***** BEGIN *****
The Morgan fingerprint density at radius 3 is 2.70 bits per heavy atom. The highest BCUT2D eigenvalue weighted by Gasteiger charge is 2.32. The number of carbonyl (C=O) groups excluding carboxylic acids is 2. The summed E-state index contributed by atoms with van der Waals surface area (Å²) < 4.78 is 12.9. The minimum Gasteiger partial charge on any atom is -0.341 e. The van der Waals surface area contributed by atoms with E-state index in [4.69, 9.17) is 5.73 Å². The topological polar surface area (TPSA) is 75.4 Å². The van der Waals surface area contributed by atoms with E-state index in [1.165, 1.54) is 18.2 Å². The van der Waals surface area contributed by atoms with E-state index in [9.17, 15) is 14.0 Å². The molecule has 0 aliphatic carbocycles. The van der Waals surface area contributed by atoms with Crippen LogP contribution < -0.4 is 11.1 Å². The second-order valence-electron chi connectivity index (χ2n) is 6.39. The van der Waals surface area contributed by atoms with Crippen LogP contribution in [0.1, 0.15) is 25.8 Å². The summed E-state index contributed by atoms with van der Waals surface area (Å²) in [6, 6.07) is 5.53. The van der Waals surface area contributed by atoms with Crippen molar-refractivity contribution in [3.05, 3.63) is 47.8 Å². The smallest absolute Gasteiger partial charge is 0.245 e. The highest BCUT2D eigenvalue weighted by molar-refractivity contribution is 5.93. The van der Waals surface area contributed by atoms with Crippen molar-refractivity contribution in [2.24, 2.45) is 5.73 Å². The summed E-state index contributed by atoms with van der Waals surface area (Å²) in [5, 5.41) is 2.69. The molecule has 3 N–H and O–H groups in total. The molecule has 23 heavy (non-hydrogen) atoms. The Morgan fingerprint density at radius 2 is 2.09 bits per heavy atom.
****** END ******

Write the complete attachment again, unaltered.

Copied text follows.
The Morgan fingerprint density at radius 3 is 2.70 bits per heavy atom. The highest BCUT2D eigenvalue weighted by Gasteiger charge is 2.32. The number of carbonyl (C=O) groups excluding carboxylic acids is 2. The summed E-state index contributed by atoms with van der Waals surface area (Å²) < 4.78 is 12.9. The minimum Gasteiger partial charge on any atom is -0.341 e. The van der Waals surface area contributed by atoms with E-state index in [4.69, 9.17) is 5.73 Å². The topological polar surface area (TPSA) is 75.4 Å². The van der Waals surface area contributed by atoms with E-state index in [1.165, 1.54) is 18.2 Å². The van der Waals surface area contributed by atoms with E-state index in [9.17, 15) is 14.0 Å². The molecule has 0 aliphatic carbocycles. The van der Waals surface area contributed by atoms with Crippen LogP contribution < -0.4 is 11.1 Å². The second-order valence-electron chi connectivity index (χ2n) is 6.39. The van der Waals surface area contributed by atoms with Crippen LogP contribution in [0.1, 0.15) is 25.8 Å². The summed E-state index contributed by atoms with van der Waals surface area (Å²) in [6, 6.07) is 5.53. The van der Waals surface area contributed by atoms with Crippen molar-refractivity contribution in [3.05, 3.63) is 47.8 Å². The smallest absolute Gasteiger partial charge is 0.245 e. The highest BCUT2D eigenvalue weighted by molar-refractivity contribution is 5.93. The van der Waals surface area contributed by atoms with Crippen molar-refractivity contribution in [2.24, 2.45) is 5.73 Å². The summed E-state index contributed by atoms with van der Waals surface area (Å²) in [5, 5.41) is 2.69. The molecule has 3 N–H and O–H groups in total. The molecule has 23 heavy (non-hydrogen) atoms. The Morgan fingerprint density at radius 2 is 2.09 bits per heavy atom.